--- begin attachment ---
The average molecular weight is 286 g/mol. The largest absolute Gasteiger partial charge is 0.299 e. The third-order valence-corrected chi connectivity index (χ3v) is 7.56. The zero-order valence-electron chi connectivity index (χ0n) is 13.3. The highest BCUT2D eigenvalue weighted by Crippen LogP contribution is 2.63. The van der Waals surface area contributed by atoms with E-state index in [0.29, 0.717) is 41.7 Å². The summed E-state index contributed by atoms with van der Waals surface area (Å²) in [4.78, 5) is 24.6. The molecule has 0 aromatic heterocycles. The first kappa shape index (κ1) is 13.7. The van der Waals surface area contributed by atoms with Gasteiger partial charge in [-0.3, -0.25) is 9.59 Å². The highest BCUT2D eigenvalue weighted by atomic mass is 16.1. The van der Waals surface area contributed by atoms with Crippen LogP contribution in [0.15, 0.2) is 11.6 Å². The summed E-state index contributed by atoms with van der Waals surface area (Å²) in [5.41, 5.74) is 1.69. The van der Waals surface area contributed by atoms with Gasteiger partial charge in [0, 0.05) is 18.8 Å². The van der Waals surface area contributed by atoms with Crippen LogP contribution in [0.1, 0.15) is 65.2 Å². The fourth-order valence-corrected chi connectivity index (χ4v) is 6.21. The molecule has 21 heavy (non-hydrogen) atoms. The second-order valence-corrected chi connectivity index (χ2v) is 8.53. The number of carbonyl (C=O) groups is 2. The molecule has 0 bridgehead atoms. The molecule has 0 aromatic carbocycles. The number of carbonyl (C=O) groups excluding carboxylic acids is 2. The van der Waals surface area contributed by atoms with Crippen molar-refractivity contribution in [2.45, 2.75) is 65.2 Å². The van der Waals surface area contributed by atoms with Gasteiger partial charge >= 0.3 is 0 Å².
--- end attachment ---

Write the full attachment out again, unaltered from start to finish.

The average molecular weight is 286 g/mol. The largest absolute Gasteiger partial charge is 0.299 e. The third-order valence-corrected chi connectivity index (χ3v) is 7.56. The zero-order valence-electron chi connectivity index (χ0n) is 13.3. The highest BCUT2D eigenvalue weighted by Crippen LogP contribution is 2.63. The van der Waals surface area contributed by atoms with E-state index in [0.29, 0.717) is 41.7 Å². The summed E-state index contributed by atoms with van der Waals surface area (Å²) in [4.78, 5) is 24.6. The molecule has 0 aromatic heterocycles. The first kappa shape index (κ1) is 13.7. The van der Waals surface area contributed by atoms with Gasteiger partial charge in [-0.3, -0.25) is 9.59 Å². The highest BCUT2D eigenvalue weighted by atomic mass is 16.1. The van der Waals surface area contributed by atoms with Crippen LogP contribution in [0.15, 0.2) is 11.6 Å². The summed E-state index contributed by atoms with van der Waals surface area (Å²) in [5.41, 5.74) is 1.69. The van der Waals surface area contributed by atoms with Gasteiger partial charge in [0, 0.05) is 18.8 Å². The van der Waals surface area contributed by atoms with Crippen LogP contribution in [0.1, 0.15) is 65.2 Å². The fourth-order valence-corrected chi connectivity index (χ4v) is 6.21. The molecule has 21 heavy (non-hydrogen) atoms. The second-order valence-corrected chi connectivity index (χ2v) is 8.53. The number of carbonyl (C=O) groups is 2. The molecule has 0 bridgehead atoms. The molecule has 0 aromatic carbocycles. The number of carbonyl (C=O) groups excluding carboxylic acids is 2. The van der Waals surface area contributed by atoms with Crippen molar-refractivity contribution in [2.45, 2.75) is 65.2 Å². The van der Waals surface area contributed by atoms with Gasteiger partial charge >= 0.3 is 0 Å².